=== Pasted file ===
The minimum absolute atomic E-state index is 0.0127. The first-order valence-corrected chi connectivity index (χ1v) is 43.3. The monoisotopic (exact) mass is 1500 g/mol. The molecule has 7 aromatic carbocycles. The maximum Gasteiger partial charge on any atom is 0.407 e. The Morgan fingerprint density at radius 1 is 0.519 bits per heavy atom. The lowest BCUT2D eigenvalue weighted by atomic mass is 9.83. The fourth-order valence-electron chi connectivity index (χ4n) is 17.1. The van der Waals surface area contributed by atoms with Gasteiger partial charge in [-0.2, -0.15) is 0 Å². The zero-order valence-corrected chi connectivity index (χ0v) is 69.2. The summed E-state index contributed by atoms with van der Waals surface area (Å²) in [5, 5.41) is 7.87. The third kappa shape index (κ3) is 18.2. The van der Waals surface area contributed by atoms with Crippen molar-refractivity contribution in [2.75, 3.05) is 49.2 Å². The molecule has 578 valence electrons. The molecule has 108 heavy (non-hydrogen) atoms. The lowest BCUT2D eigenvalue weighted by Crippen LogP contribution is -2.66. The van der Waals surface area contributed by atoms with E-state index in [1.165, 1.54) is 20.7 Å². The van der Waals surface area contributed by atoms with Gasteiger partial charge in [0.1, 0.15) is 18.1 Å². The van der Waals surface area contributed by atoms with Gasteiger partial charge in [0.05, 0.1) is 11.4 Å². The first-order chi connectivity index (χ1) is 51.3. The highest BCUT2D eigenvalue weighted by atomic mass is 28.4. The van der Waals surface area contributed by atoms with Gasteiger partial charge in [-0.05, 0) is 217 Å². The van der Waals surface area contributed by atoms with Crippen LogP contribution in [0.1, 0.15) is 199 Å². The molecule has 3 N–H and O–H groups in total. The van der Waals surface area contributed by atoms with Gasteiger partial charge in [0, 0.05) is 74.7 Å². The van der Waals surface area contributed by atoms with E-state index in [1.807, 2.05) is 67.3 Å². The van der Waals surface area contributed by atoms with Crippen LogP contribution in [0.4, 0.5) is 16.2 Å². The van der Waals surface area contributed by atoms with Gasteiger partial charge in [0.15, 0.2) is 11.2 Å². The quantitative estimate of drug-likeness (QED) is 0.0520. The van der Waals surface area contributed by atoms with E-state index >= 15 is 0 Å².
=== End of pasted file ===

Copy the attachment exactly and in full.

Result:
The minimum absolute atomic E-state index is 0.0127. The first-order valence-corrected chi connectivity index (χ1v) is 43.3. The monoisotopic (exact) mass is 1500 g/mol. The molecule has 7 aromatic carbocycles. The maximum Gasteiger partial charge on any atom is 0.407 e. The Morgan fingerprint density at radius 1 is 0.519 bits per heavy atom. The lowest BCUT2D eigenvalue weighted by atomic mass is 9.83. The fourth-order valence-electron chi connectivity index (χ4n) is 17.1. The van der Waals surface area contributed by atoms with Gasteiger partial charge in [-0.2, -0.15) is 0 Å². The zero-order valence-corrected chi connectivity index (χ0v) is 69.2. The summed E-state index contributed by atoms with van der Waals surface area (Å²) in [5, 5.41) is 7.87. The third kappa shape index (κ3) is 18.2. The van der Waals surface area contributed by atoms with Crippen molar-refractivity contribution in [2.75, 3.05) is 49.2 Å². The molecule has 578 valence electrons. The molecule has 108 heavy (non-hydrogen) atoms. The lowest BCUT2D eigenvalue weighted by Crippen LogP contribution is -2.66. The van der Waals surface area contributed by atoms with E-state index in [1.165, 1.54) is 20.7 Å². The van der Waals surface area contributed by atoms with Gasteiger partial charge in [0.1, 0.15) is 18.1 Å². The van der Waals surface area contributed by atoms with Gasteiger partial charge in [0.05, 0.1) is 11.4 Å². The first-order chi connectivity index (χ1) is 51.3. The highest BCUT2D eigenvalue weighted by atomic mass is 28.4. The van der Waals surface area contributed by atoms with Gasteiger partial charge in [-0.05, 0) is 217 Å². The van der Waals surface area contributed by atoms with Crippen LogP contribution in [0.1, 0.15) is 199 Å². The molecule has 3 N–H and O–H groups in total. The van der Waals surface area contributed by atoms with Gasteiger partial charge in [0, 0.05) is 74.7 Å². The van der Waals surface area contributed by atoms with E-state index in [1.807, 2.05) is 67.3 Å². The van der Waals surface area contributed by atoms with Crippen LogP contribution in [0.4, 0.5) is 16.2 Å². The van der Waals surface area contributed by atoms with Gasteiger partial charge in [0.15, 0.2) is 11.2 Å². The quantitative estimate of drug-likeness (QED) is 0.0520. The van der Waals surface area contributed by atoms with E-state index >= 15 is 0 Å².